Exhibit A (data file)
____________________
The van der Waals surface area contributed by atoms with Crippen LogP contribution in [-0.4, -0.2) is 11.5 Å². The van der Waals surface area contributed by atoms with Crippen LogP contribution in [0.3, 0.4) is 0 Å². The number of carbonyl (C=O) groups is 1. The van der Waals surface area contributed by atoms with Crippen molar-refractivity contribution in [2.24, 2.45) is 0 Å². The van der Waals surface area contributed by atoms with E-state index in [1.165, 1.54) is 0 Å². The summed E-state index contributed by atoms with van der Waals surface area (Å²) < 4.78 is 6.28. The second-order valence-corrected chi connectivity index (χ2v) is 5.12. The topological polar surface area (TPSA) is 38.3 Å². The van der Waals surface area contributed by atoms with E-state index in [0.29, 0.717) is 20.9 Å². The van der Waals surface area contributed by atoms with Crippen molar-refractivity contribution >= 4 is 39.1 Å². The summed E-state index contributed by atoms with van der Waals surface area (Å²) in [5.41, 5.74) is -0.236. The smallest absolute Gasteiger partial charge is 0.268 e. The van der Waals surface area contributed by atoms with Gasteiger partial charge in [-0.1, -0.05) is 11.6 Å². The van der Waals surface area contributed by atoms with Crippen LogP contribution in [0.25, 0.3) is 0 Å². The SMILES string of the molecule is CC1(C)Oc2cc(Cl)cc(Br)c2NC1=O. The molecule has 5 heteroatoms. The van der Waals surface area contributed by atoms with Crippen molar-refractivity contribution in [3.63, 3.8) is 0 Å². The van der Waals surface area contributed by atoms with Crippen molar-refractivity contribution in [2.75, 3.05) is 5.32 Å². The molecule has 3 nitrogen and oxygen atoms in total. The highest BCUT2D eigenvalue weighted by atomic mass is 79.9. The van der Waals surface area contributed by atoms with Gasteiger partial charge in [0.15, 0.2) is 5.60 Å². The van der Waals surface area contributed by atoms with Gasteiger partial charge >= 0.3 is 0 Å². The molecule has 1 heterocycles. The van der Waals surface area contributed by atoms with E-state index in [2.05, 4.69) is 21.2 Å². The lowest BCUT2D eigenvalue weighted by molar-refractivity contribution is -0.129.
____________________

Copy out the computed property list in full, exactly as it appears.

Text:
The van der Waals surface area contributed by atoms with Crippen LogP contribution in [-0.4, -0.2) is 11.5 Å². The van der Waals surface area contributed by atoms with Crippen LogP contribution in [0.3, 0.4) is 0 Å². The number of carbonyl (C=O) groups is 1. The van der Waals surface area contributed by atoms with Crippen molar-refractivity contribution in [2.24, 2.45) is 0 Å². The van der Waals surface area contributed by atoms with E-state index in [1.165, 1.54) is 0 Å². The summed E-state index contributed by atoms with van der Waals surface area (Å²) < 4.78 is 6.28. The second-order valence-corrected chi connectivity index (χ2v) is 5.12. The topological polar surface area (TPSA) is 38.3 Å². The van der Waals surface area contributed by atoms with E-state index in [0.29, 0.717) is 20.9 Å². The van der Waals surface area contributed by atoms with Crippen molar-refractivity contribution >= 4 is 39.1 Å². The summed E-state index contributed by atoms with van der Waals surface area (Å²) in [5.41, 5.74) is -0.236. The smallest absolute Gasteiger partial charge is 0.268 e. The van der Waals surface area contributed by atoms with Gasteiger partial charge in [-0.1, -0.05) is 11.6 Å². The van der Waals surface area contributed by atoms with Crippen LogP contribution in [0.25, 0.3) is 0 Å². The SMILES string of the molecule is CC1(C)Oc2cc(Cl)cc(Br)c2NC1=O. The molecule has 5 heteroatoms. The van der Waals surface area contributed by atoms with Crippen molar-refractivity contribution in [3.63, 3.8) is 0 Å². The van der Waals surface area contributed by atoms with Crippen molar-refractivity contribution in [2.75, 3.05) is 5.32 Å². The molecule has 3 nitrogen and oxygen atoms in total. The highest BCUT2D eigenvalue weighted by atomic mass is 79.9. The van der Waals surface area contributed by atoms with Gasteiger partial charge in [0.15, 0.2) is 5.60 Å². The van der Waals surface area contributed by atoms with Gasteiger partial charge >= 0.3 is 0 Å². The molecule has 1 heterocycles. The van der Waals surface area contributed by atoms with E-state index in [2.05, 4.69) is 21.2 Å². The lowest BCUT2D eigenvalue weighted by molar-refractivity contribution is -0.129.